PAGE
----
Not long ago, a journalist I follow on Twitter dished this nugget of intellectual complexity:
Lately, I’ve noticed that the sentiment expressed in that Hemingwayian Tweet is not a unique one, especially within the community of the World Wide Web. Many users of the InterShire decry contrarianism and its purveyors as lazy denizens of an intellectually-stunted world.
The contrarian viewpoint, they say, is the Easy Way Out; the contrarian can hide behind claims that he is “hey, just trying to be the Devil’s advocate here,” freeing him to say almost anything under the cover of his habit of taking the opposing viewpoint.
The problem with this argument is twofold:
First, contrarian thought is integral to human progress. Without it, the status quo would reign. And the status quo is often very much worth unreigning.
(Think: Slavery, Women’s Suffrage, the Spanish Inquisition, the Salem Witch Trials, the rock band Foreigner.)
And further, this:
Usually, contrarians aren’t contrarians at all.
Imagine that my opinion is the following:
The television show The Wire is brilliant; perhaps the greatest piece of narrative art made in the past ten years.
The astute reader would say,
If my answer were, “And…nothing. I think The Wire is great and that’s really the end of it,” we have a problem. Or we have a problem if I put phalanges to keyboard, tear off 1200 words on the subject, and expect you to read it.
It is neither interesting nor unique that I think The Wire is great. You (probably) think The Wire is great, Anthony Weiner thinks The Wire is great, most people think The Wire is great. A (generally) unanimous decision has been reached.
On the other hand, what if, for instance…
I watched the first two episodes of both Girls and Breaking Bad and after each of those experiences, wanted to call for a CAT scan of the collective brain of all of America because I thought those episodes were terrible and while it would be great if I had time to watch all of the installments of something that starts off so badly, when it comes to holding my attention, isn’t the burden of proof on the artist?
See, that might be the starting point for an interesting essay. Not necessarily a good one, or one that would be fun to read, but certainly one with the potential to say something new*.
*More or less. It is reasonable to think that others have written similar pieces.
If I did write such a thing, though, it is possible that I would be accused of being a Contrarian.
Even though, while theoretically disliking Girls and Breaking Bad’s respective first two episodes, I could have been enjoying buttered popcorn, the television series Game Of Thrones, oral sex, the latest album from the Black Keys, Sloane Crosley’s How Did You Get This Number, cotton candy, looking at Ferraris, symmetrical faces on my human companions, or any number of things that almost everyone else also enjoys.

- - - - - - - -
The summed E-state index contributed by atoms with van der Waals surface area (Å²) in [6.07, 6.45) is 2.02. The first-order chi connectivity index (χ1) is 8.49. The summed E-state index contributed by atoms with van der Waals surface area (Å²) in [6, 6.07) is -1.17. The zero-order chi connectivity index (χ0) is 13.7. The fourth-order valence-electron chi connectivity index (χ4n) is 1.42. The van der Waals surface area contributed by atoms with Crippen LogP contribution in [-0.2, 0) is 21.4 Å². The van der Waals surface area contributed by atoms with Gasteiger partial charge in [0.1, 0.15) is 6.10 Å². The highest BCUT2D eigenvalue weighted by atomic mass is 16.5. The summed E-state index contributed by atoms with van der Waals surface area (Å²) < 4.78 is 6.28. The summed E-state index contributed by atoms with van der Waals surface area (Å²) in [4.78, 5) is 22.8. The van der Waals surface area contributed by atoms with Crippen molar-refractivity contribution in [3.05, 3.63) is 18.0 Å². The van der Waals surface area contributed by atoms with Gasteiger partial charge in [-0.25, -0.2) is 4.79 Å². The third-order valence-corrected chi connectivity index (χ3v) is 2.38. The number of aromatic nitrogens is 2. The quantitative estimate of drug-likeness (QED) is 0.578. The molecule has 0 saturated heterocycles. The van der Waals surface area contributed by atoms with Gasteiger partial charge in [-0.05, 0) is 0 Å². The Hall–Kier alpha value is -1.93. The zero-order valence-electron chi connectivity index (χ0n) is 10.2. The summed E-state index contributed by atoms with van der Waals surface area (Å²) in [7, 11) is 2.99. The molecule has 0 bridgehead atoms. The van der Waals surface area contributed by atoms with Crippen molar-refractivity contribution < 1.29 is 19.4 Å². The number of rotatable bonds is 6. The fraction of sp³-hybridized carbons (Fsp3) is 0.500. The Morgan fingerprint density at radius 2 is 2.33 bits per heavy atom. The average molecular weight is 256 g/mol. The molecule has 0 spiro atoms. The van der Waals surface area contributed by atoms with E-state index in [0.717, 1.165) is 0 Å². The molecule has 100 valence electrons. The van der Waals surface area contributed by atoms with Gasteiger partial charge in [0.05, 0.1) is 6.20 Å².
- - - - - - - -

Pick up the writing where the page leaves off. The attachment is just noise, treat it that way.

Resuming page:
Most of the time, contrarians only appear to be contrarians because they have the restraint to keep their most mundane opinions to themselves. They write only when they have something new and interesting** – something contrary to popular opinion – to say.
And that is exactly how it should be.
Assuming that all contrarians are evil (or that you “hate” them) just because they think about things differently than you do is shortsighted, silly, and potentially dangerous.
And calling someone a contrarian based only on what she writes, Tweets, or posts on Facebook is like calling someone an angel because you see her dressed like one on Halloween.
It’s possible that she’s an angel all the time, but chances are pretty good that she’s not and instead eats lasagna, watches The Wire, and spends her time not being a messenger from heaven, like the rest of us.
And anyway, even if she were an angel all the time, it’s not like we couldn’t use a few more angels.
**This doesn’t mean that the only opinions worth reading are opposing ones; just because you also like Led Zeppelin IV doesn’t mean you shouldn’t write about Led Zeppelin IV. It does mean, though, that if you don’t have something new to say about Led Zeppelin IV, you’re probably better off not writing it down. (This is pretty much the opposite of that thing your mother told you about not having anything nice to say.)
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